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Report shows Republican cuts haven't gone nearly deep enough to balance budget

March 10, 2003
By: Jason McLure
State Capital Bureau

JEFFERSON CITY - After weeks of work paring programs from Missouri's budget, legislators were told by the House Budget staff Monday that they were still more than a third of a billion dollars short of a balanced state budget.

House Budget Committee Chairman Carl Bearden, R-St. Charles, said that meant cuts to state programs were not nearly over. Those cuts will likely be announced by the end of next week, as the House traditionally tries to pass a budget before its spring recess.

But Bearden's fellow Republicans in the Senate showed a new willingness to discuss increasing taxes to balance Missouri's budget.

Senate Appropriations Committee Chairman John Russell, R-Lebanon, introduced three bills last week that would effectively raise taxes on businesses and close several corporate exemptions.

Russell said he had introduced the bills as "placeholders" and was not currently pushing for their passage. However, he said the state would likely need to raise a sizeable amount of new revenue, and he refused to rule out the idea that a Republican-controlled legislature would pass substantial tax increases.

Rep. Chuck Graham of Columbia, a ranking Democrat on the House Budget Committee, said the staff's report validates Democratic Gov. Bob Holden's position that the budget cannot be balanced without raising new revenue.

"If it was truly just a spending problem, [Republicans] wouldn't have had a problem cutting a billion dollars," Graham said. "They're either going to have to look at revenue enhancements, which is what we've said all along, or they're going to have to cut public education more than the $100 million they've already cut it."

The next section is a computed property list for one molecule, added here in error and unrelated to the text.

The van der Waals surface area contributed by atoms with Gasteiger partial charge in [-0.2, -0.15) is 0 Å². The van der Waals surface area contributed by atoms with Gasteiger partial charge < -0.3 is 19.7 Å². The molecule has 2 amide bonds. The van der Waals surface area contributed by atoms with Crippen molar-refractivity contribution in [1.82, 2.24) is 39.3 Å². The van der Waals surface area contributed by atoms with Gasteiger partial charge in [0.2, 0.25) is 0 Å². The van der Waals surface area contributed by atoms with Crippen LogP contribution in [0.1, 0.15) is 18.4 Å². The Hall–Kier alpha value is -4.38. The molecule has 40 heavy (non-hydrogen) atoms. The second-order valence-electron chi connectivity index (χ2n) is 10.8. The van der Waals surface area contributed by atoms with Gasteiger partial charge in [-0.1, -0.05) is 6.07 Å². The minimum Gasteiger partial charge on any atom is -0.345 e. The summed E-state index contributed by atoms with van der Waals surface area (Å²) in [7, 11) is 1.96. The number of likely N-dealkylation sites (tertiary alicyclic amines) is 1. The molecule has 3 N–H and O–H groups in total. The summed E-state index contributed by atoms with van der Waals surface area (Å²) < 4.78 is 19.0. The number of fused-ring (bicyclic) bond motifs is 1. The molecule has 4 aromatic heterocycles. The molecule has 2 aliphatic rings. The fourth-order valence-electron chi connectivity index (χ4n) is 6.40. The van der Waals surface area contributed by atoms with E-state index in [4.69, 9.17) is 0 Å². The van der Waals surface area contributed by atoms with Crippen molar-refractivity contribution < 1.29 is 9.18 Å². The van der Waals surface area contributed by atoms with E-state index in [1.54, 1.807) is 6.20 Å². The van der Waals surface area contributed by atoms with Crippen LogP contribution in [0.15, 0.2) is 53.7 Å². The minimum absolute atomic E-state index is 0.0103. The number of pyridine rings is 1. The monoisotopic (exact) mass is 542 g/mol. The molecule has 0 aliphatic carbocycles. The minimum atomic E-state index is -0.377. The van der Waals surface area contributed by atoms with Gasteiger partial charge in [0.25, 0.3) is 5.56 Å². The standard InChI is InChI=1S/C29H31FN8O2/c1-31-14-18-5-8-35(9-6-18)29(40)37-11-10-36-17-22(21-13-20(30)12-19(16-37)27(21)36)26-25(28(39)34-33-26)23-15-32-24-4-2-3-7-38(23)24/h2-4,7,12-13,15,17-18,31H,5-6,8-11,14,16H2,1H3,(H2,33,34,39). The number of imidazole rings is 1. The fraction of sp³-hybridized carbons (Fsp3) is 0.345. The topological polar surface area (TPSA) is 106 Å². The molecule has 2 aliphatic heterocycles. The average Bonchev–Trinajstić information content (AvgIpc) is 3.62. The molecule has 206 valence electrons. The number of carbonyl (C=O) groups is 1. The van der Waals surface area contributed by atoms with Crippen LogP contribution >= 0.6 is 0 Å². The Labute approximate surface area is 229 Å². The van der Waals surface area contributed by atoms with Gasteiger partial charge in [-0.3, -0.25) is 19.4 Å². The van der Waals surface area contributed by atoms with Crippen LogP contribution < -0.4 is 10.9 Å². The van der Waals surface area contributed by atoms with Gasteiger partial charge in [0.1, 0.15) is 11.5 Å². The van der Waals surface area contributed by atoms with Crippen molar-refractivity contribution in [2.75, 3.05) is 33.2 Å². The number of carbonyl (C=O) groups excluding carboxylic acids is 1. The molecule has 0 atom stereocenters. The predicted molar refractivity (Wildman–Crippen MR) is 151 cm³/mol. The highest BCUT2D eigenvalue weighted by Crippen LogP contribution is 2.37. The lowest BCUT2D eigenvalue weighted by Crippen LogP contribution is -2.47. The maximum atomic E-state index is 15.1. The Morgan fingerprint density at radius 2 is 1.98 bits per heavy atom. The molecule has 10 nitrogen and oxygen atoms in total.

To date, appropriations committees in the Republican-controlled House have approved measures that would cut health coverage for 80,000 poor children, trim $110 million from the governor's schools request, and close the state's eleven largest driver licensing offices.

Bearden said he would be urging the House Budget Committee to make deep new cuts, and he didn't deny that they would be painful. The budget, he said, must still be solved through program cuts.

"I think we can still do it without tax increases," Bearden said.

This means reexamining departments that got off relatively easy during the first round of cuts, including Higher Education, Corrections, and Mental Health, as well as looking to cut deeper into Social Services and state aid to schools.

Sen. Ken Jacob, D-Columbia, said solving the budget crisis entirely through spending cuts would result in more pain than voters would tolerate.

"[Missourians] will not be happy when they call the state government and nobody picks up the phone," Jacob said. "They will not be happy when people who have been receiving mental health care no longer receive it. They will not be happy when tuition they pay for their college student goes up 25 percent."